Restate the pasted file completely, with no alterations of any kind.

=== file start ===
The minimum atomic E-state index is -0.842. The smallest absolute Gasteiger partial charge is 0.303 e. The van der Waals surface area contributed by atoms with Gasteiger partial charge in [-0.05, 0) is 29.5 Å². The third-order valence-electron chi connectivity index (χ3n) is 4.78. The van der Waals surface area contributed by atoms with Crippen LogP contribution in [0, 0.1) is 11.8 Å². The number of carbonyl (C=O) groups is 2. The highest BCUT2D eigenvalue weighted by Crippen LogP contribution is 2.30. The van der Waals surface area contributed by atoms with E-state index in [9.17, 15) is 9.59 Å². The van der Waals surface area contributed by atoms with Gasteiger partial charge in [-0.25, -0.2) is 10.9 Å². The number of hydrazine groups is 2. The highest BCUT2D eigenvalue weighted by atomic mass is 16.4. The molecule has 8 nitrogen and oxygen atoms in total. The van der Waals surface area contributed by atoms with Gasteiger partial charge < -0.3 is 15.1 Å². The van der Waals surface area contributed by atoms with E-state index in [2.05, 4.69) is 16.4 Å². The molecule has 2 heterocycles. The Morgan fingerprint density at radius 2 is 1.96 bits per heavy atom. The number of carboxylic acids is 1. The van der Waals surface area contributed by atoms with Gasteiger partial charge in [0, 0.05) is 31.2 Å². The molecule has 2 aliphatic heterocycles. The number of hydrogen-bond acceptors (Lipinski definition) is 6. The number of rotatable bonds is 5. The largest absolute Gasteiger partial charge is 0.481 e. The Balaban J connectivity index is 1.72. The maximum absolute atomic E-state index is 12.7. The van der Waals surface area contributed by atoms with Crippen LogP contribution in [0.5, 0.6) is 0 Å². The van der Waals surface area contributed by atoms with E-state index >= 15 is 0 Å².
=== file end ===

The minimum atomic E-state index is -0.842. The smallest absolute Gasteiger partial charge is 0.303 e. The van der Waals surface area contributed by atoms with Gasteiger partial charge in [-0.05, 0) is 29.5 Å². The third-order valence-electron chi connectivity index (χ3n) is 4.78. The van der Waals surface area contributed by atoms with Crippen LogP contribution in [0, 0.1) is 11.8 Å². The number of carbonyl (C=O) groups is 2. The highest BCUT2D eigenvalue weighted by Crippen LogP contribution is 2.30. The van der Waals surface area contributed by atoms with E-state index in [9.17, 15) is 9.59 Å². The van der Waals surface area contributed by atoms with Gasteiger partial charge in [-0.25, -0.2) is 10.9 Å². The number of hydrazine groups is 2. The highest BCUT2D eigenvalue weighted by atomic mass is 16.4. The molecule has 8 nitrogen and oxygen atoms in total. The van der Waals surface area contributed by atoms with Gasteiger partial charge < -0.3 is 15.1 Å². The van der Waals surface area contributed by atoms with E-state index in [2.05, 4.69) is 16.4 Å². The molecule has 2 heterocycles. The Morgan fingerprint density at radius 2 is 1.96 bits per heavy atom. The number of carboxylic acids is 1. The van der Waals surface area contributed by atoms with Gasteiger partial charge in [0, 0.05) is 31.2 Å². The molecule has 2 aliphatic heterocycles. The number of hydrogen-bond acceptors (Lipinski definition) is 6. The number of rotatable bonds is 5. The largest absolute Gasteiger partial charge is 0.481 e. The Balaban J connectivity index is 1.72. The maximum absolute atomic E-state index is 12.7. The van der Waals surface area contributed by atoms with Crippen LogP contribution in [0.5, 0.6) is 0 Å². The van der Waals surface area contributed by atoms with E-state index >= 15 is 0 Å².